Quirky Books: The Little Book of Etiquette by Dorothea Johnson

Monday, December 22, 2008

The Little Book of Etiquette by Dorothea Johnson

Adequately titled, "the Little Book of Etiquette" can be held in the palm of one hand. Even though it has 127 pages and uses a ten point font, the word count is allusive. The eight tiny chapters have additional illustrations rendered by Denise Hilton-Campbell. A surprising amount of detail is incorporated into each graphic.

The purpose of the book is to identify the proper role of a host and guest during a business dinner. Addressing types of service, table talk and how to eat various foods it elaborates on issues a person may not have considered. A memorable tip is to eat small bites to avoid interrupting conversation by chewing.

A complicated issue arises in setting the atmosphere for the business meeting. It encourages the host to dominate the event. The host picks a familiar restaurant, or becomes familiar with the restaurant in advance. It also identifies the host as the only one who speaks directly to the wait staff. Guests talk to the host about all dining concerns.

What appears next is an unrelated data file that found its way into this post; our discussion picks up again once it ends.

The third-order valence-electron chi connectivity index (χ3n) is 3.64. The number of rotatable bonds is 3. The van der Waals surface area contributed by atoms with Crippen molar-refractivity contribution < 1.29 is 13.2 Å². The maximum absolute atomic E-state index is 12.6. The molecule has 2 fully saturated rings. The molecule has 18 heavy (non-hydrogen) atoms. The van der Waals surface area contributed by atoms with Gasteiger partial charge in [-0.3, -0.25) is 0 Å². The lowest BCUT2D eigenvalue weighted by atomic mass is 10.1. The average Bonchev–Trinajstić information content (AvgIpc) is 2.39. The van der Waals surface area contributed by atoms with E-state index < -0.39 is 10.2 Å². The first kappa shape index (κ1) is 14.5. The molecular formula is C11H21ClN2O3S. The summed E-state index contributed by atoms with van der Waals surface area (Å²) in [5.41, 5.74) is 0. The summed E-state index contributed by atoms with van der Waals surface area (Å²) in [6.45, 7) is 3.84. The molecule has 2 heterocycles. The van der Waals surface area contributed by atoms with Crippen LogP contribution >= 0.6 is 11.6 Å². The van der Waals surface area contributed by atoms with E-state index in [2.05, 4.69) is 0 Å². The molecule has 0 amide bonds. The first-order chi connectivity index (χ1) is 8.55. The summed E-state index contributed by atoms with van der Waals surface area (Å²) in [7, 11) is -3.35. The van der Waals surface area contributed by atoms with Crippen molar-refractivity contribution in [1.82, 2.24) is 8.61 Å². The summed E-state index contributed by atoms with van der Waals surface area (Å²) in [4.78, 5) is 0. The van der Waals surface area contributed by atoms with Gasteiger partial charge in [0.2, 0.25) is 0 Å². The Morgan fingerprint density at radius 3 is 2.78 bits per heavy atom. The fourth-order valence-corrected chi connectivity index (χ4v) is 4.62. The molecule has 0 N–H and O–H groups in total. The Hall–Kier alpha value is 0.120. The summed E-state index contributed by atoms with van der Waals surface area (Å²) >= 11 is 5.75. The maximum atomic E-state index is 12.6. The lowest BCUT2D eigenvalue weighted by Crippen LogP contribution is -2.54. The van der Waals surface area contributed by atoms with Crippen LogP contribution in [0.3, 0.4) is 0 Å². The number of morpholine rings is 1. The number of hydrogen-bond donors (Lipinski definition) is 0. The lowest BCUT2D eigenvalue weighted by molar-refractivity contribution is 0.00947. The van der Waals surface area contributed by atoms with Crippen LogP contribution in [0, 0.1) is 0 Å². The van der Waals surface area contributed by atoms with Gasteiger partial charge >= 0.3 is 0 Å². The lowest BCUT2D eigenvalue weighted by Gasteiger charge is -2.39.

In America making eye-contact with a person is essential. Even when someone refills a glass of water, look them in the eye and say, "Thank you." However, the book states guests should never speak to the wait staff, only to the host. This may assist the wait staff by limiting the amount conversing with customers; however, it also establishes the host's dominance. This is where the question of rude behavior arises. Is there a greater obligation to acknowledge wait staff or respect the host during the meeting?

It is common knowledge that being rude is the worst mannerism in all etiquette. The introduction espouses on how people are judged by their manners. Many people believe etiquette is a system abused by social climbers to inhibit and undermine people of lower classes. Some misuse it as a method to identify people who are outsiders or from a dissimilar culture. Etiquette is intended to make life easier; therefore, rudeness is undoes etiquette.

Clearly marketed to women, from the Protocol School of Washington, it has cursive fonts, gold embossing, pink illustrations and dainty watermarks. Though a business tool, it is humorous imagining a man carrying it in his briefcase or travel bag. Businesspeople, diplomats and politicians are the target market; however, everyone should read this book a few times. Both men and women benefit from knowing etiquette.